Materials and methods

Y-TZP, ZTA and AL pre-sintered blocks and cylinders manufacturing

Three experimental core materials were selected for the study: yttria-tetragonal-zirconia polycrystal (Y-TZP), alumina (AL) and zirconia-toughened alumina (ZTA). Y-Y-TZP and AL pre-sintered blocks were produced from a Y-TZP powder with an average particle size of 0.3 μm (TZ-3YSB, Tosoh, Japan) and a fine AL powder with an average particle size of 0.6 μm (CT-3000SDP, Almatis, Germany) respectively. The ZTA powder was produced as follows:

  • (a)

    16-h mixing, by ball milling (Pulverisette 5 Fritsch, Idar-Oberstein, Germany), of alumina (CT-3000SDP, Almatis, Germany) (85 vol.%) and Y-TZP (15 vol.%) powders in distilled water.

  • (b)

    Drying of the resulting suspension at 95 °C in an electric oven.

  • (c)

    Manual granulation of the powder with a 100 mesh screen.

The Y-TZP and ZTA powders were dry-pressed using uni-axial loading under 65 MPa and 100 MPa respectively, in a tungsten carbide mold (15.75 mm × 42.10 mm × 60 mm), and pre-sintered at 1050 °C (Y-TZP) or 1100 °C (ZTA) for 1 h, with an intermediate holding time of 1 h at 500 °C, for binder removal. The pre-sintered blocks final dimensions were 41.5 mm × 15.0 mm × 30 mm. Alumina cylinders (25 mm diameter) were slip cast in a cylindrical mold and presintered at 1180 °C during 2 h.

Specimen preparation

One mm-thick Y-TZP disks (25 mm diameter, n = 4), ZTA disks (23 mm diameter, n = 4) and AL disks (23 mm diameter, n = 4) were cut out the pre-sintered blocks or cylinders. The disks were ground with 500-grit silicon carbide disks (Struers LabPol polishing machine, Copenhagen, Denmark) to a 0.9 mm ± 0.02 mm for Y-TZP and 0.83 mm ± 0.02 mm thickness for both AL and ZTA. The different dimensions were designed to compensate the sintering shrinkage of each material respectively. Y-TZP disks were densely sintered at 1530 °C for 120 min with heating rate of 10 °C/min (Zircomat furnace, Vita Zahnfabrik, Bad Säckingen, Germany). AL and ZTA disks were densely sintered at 1600 °C for 120 min with a heating rate of 10 °C/min (Zircomat furnace, Vita Zahnfabrik, Bad Säckingen, Germany). All sintered disks exhibited 19 mm in diameter and 0.7 mm in thickness. Vita VM9 feldspar veneering ceramic (shade 3M2) (Vita Zahnfabrik, Bad Säckingen, Germany) was progressively layered on Y-TZP disks following standard dental laboratory procedures. Vita VM7 feldspar veneering ceramic (shade 3M2) (Vita Zahnfabrik, Bad Säckingen, Germany) was used for AL and ZTA disks. Three layers of dentin ceramic were successively fired, starting with a wash layer. The firing procedures were performed in a Vita Vacumat 4000 Premium furnace (Vita Zahnfabrik, Bad Säckingen, Germany) according to the manufacturer’s guidelines, as summarized in Table 1 . Then, samples were sequentially ground with 180-grit and 500-grit silicon carbide disks to obtain a1.50 ± 0.02 mm thick veneer layer.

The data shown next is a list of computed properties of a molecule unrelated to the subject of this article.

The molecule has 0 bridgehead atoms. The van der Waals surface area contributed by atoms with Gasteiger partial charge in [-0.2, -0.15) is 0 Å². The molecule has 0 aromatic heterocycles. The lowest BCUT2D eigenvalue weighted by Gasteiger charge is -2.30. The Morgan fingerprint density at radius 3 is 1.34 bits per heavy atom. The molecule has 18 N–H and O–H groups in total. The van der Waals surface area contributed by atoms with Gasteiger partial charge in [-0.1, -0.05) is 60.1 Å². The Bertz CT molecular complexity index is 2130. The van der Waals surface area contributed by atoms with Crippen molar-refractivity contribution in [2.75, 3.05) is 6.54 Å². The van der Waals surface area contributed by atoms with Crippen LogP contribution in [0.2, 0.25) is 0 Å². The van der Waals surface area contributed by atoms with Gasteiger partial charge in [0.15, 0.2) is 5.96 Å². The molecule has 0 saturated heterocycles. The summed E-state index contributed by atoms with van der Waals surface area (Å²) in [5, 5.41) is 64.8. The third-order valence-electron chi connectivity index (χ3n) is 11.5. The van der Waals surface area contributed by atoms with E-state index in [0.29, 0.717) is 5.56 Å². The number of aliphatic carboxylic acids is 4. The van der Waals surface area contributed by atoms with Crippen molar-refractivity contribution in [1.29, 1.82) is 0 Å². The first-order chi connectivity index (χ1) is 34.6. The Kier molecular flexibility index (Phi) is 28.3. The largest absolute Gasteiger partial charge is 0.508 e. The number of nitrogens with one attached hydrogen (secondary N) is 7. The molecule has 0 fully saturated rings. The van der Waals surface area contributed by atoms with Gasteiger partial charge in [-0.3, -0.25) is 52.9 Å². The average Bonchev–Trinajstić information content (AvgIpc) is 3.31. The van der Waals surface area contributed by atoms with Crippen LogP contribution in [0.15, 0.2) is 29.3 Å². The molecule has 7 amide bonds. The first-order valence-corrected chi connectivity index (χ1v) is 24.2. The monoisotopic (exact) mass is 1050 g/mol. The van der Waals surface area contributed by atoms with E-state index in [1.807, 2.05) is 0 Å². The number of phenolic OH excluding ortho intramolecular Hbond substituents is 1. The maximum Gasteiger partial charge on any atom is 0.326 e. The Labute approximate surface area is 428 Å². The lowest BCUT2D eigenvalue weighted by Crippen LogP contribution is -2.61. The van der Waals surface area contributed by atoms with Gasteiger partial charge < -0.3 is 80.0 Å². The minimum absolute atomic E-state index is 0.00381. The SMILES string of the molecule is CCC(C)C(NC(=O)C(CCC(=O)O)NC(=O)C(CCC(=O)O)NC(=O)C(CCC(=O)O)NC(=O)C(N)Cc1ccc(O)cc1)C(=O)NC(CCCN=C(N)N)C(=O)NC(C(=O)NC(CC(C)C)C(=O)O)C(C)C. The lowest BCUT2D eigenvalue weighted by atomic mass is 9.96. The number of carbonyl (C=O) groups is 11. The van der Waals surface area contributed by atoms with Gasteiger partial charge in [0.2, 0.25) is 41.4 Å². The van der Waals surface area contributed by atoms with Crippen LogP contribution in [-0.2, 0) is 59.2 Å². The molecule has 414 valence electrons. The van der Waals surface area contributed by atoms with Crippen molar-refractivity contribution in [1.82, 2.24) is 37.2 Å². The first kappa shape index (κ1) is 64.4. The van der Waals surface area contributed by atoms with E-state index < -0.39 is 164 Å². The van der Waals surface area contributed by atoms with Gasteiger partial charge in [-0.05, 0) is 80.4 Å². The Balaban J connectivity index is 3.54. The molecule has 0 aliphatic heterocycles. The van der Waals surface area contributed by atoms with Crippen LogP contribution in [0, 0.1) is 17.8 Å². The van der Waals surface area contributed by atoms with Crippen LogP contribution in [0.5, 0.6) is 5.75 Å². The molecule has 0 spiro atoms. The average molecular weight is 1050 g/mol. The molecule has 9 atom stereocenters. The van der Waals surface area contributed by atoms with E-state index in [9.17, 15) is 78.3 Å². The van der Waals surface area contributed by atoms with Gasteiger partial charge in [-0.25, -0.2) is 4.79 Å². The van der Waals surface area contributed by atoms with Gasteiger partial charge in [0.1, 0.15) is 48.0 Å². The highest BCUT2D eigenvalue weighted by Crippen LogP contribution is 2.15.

Nov 25, 2017 | Posted by in Dental Materials | Comments Off on Residual stress profiles in veneering ceramic on Y-TZP, alumina and ZTA frameworks: Measurement by hole-drilling